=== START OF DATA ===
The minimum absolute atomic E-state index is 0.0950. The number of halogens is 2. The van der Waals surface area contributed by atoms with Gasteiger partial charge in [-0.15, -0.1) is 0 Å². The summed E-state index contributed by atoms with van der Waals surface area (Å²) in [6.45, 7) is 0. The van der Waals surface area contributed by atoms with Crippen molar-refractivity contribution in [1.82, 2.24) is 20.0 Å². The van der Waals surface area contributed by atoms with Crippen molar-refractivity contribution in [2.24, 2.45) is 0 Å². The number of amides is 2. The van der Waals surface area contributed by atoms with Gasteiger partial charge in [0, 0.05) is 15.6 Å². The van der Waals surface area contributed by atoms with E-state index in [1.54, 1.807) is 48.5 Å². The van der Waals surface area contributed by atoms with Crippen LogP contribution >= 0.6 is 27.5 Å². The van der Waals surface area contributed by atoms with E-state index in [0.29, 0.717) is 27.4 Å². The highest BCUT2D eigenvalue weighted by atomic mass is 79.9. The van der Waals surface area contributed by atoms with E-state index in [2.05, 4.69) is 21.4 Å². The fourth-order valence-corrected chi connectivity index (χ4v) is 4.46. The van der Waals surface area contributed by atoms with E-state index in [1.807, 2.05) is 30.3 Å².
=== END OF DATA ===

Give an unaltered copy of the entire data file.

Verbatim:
The minimum absolute atomic E-state index is 0.0950. The number of halogens is 2. The van der Waals surface area contributed by atoms with Gasteiger partial charge in [-0.15, -0.1) is 0 Å². The summed E-state index contributed by atoms with van der Waals surface area (Å²) in [6.45, 7) is 0. The van der Waals surface area contributed by atoms with Crippen molar-refractivity contribution in [1.82, 2.24) is 20.0 Å². The van der Waals surface area contributed by atoms with Crippen molar-refractivity contribution in [2.24, 2.45) is 0 Å². The number of amides is 2. The van der Waals surface area contributed by atoms with Gasteiger partial charge in [0, 0.05) is 15.6 Å². The van der Waals surface area contributed by atoms with E-state index in [1.54, 1.807) is 48.5 Å². The van der Waals surface area contributed by atoms with Crippen LogP contribution >= 0.6 is 27.5 Å². The van der Waals surface area contributed by atoms with E-state index in [0.29, 0.717) is 27.4 Å². The highest BCUT2D eigenvalue weighted by atomic mass is 79.9. The van der Waals surface area contributed by atoms with E-state index in [2.05, 4.69) is 21.4 Å². The fourth-order valence-corrected chi connectivity index (χ4v) is 4.46. The van der Waals surface area contributed by atoms with E-state index in [1.807, 2.05) is 30.3 Å².